A brand can bestow almost magical qualities on a product, even though there may be no tangible difference between it and a competitor product with a less powerful brand.
Think about that for a minute!
So let’s look at some elements of a compelling USP. These could include:
- Your Guarantees. How do they instill confidence and allay fears?
- On Time Performance. If that is a hot button for your market, you must demonstrate you can deliver on time, every time.
- Your Skills, Qualifications, or History. Why your service is superior to your competitors.
- Product Differentiation. Key points of difference with your products. But don’t just bore people with features – talk benefits too.
- Results Linkage. If you can demonstrate superior outcomes (ie results) for customers who use your product or service, shout it from the rooftops.
Way 3. Develop a Compelling Narrative
One purpose of your story is to articulate your USP in many different ways. But the narrative should be more than this. It needs to be an engaging read. Just as a chef enhances the flavor of a dish with some herbs, spices, and garlic you need to add flavor to your story-based content.
The story could include the following elements:
Messaging About Competence. Your website should represent the hub for your primary messaging activities. Demonstrating competence is something all business owners need to do. Don Purdum of Unveiling the Web says this about competence:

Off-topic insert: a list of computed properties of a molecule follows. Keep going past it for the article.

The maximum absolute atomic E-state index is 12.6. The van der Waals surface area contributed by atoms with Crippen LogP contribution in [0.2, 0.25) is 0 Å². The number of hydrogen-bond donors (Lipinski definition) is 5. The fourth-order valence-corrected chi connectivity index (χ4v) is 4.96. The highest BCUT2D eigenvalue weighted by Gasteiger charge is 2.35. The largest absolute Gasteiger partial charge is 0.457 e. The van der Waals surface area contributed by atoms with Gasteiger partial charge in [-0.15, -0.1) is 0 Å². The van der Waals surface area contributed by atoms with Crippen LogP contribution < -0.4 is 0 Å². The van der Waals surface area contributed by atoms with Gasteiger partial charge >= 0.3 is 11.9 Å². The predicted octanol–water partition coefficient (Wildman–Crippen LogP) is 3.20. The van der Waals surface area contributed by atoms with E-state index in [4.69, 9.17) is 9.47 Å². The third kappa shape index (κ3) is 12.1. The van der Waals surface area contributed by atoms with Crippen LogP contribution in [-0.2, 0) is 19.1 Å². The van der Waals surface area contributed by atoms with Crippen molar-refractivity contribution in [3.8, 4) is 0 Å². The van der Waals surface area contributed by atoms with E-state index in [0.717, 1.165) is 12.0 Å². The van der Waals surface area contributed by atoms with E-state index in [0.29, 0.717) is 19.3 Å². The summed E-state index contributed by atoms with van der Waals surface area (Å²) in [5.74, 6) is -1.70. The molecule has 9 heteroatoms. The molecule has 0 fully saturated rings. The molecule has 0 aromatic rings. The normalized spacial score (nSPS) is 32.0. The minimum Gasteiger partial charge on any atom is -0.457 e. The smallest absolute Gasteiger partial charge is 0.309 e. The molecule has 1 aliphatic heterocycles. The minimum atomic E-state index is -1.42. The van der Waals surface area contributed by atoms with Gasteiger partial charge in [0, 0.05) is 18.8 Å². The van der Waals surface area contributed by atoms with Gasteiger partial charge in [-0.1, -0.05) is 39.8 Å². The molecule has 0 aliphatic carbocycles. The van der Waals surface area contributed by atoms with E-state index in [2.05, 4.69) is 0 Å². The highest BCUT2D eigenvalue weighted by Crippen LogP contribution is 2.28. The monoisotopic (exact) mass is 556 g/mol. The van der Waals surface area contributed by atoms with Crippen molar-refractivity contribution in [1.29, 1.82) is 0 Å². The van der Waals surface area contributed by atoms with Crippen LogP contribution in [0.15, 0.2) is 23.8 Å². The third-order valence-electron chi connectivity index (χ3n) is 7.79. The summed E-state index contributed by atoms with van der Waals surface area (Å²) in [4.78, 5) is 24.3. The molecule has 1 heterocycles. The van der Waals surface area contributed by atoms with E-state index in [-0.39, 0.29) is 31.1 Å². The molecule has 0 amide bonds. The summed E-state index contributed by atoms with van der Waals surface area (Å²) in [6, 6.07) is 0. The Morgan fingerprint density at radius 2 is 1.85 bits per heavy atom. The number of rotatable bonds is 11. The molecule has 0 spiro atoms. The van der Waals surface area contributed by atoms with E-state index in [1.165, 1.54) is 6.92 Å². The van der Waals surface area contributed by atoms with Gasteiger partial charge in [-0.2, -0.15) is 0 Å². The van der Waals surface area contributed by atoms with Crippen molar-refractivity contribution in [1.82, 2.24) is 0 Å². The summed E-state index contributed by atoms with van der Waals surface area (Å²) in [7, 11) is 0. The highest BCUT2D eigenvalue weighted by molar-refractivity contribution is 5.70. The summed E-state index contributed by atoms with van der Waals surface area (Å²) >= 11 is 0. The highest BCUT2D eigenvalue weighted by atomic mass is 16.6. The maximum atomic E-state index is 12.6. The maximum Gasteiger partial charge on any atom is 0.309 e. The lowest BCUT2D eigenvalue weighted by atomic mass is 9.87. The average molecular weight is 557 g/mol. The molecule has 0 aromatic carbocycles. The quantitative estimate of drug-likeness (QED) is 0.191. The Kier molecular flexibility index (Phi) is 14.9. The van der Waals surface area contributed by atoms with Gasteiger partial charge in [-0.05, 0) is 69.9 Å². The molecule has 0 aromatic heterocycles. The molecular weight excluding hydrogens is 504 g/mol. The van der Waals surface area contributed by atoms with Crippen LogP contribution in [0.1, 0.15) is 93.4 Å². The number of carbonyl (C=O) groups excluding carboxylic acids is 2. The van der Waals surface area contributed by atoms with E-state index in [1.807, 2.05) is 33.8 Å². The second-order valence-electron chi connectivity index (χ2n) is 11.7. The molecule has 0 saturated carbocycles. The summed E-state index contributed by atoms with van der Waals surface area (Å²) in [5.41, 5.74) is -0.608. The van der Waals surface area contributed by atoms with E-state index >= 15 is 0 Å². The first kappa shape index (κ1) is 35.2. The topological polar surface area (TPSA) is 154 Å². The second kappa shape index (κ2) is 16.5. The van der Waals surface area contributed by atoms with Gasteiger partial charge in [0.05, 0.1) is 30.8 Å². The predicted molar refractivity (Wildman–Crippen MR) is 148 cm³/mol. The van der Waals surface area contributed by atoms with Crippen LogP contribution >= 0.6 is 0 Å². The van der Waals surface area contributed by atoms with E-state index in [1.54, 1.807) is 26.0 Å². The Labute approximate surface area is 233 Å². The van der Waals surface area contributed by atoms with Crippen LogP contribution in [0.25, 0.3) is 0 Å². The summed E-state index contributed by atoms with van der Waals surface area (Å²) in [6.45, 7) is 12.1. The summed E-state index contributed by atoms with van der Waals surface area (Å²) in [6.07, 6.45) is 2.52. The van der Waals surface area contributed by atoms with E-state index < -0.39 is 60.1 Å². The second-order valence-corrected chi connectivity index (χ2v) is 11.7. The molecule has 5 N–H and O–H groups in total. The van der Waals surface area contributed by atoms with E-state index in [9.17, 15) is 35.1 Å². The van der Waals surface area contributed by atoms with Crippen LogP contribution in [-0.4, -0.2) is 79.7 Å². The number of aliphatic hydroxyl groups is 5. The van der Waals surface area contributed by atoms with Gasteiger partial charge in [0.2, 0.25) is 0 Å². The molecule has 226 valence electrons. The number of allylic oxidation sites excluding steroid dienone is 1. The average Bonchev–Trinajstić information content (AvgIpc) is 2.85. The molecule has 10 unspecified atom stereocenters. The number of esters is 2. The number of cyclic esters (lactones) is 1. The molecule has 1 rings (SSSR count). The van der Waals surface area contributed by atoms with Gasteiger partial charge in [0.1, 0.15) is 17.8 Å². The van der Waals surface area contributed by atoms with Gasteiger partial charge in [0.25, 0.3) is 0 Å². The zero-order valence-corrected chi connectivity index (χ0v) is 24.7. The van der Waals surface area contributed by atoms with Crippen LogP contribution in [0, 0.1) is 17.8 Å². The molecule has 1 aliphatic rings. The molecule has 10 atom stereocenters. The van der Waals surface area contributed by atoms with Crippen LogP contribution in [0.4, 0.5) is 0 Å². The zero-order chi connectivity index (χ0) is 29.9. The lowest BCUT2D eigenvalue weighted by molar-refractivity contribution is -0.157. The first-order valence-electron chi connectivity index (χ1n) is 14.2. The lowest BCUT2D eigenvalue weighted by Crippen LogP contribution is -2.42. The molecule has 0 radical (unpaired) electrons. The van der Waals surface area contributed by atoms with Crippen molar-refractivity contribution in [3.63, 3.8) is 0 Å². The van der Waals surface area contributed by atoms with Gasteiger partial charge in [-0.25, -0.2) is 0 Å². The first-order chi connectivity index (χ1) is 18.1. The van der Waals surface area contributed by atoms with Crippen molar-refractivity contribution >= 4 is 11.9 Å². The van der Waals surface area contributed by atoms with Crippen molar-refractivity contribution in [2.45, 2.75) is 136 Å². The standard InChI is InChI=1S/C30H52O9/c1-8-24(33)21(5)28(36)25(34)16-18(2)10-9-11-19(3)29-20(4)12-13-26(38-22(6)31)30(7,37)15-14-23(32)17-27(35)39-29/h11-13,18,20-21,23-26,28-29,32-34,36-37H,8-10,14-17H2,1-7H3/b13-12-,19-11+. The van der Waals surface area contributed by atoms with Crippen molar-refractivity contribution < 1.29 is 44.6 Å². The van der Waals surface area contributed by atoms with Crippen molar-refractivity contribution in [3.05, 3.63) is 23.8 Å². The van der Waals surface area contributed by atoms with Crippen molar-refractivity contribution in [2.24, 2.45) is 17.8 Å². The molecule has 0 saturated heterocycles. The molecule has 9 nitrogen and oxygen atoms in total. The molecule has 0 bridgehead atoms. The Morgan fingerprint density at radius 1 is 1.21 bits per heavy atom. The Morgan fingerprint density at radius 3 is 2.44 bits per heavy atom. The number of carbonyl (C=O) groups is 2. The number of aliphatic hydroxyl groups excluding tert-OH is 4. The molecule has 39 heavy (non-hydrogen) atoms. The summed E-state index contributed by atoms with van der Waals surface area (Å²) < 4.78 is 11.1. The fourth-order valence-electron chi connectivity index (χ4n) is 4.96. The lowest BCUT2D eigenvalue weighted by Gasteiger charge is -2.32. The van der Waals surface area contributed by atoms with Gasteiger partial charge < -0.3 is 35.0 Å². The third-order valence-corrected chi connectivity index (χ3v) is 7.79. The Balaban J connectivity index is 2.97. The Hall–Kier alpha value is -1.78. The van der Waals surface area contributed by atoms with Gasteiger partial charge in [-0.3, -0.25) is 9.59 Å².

“I have a firm belief that competency is the reason why people hire and fire any business. It doesn’t matter if it’s a business-to-business or business-to-consumer company.”
Messaging About Social Proof. Social proof consists of properly formatted testimonials, case histories, interviews, comments and social sharing on your blog. See below for ideas.
Messaging That Opens a Relationship and Builds Warmth. You could include a welcome message on your home page and extend the concept further on your About Page.
Messaging That Share’s a Vision. Ideally, you will do this on your About page. Avoid the temptation to be overly flowery, but it’s a good idea to involve customers (and potential customers) in your vision. If they buy into it, they’ll become your best advocates.
Way 4. Show How Your Product Or Service Will Solve Problems and Enhance Lives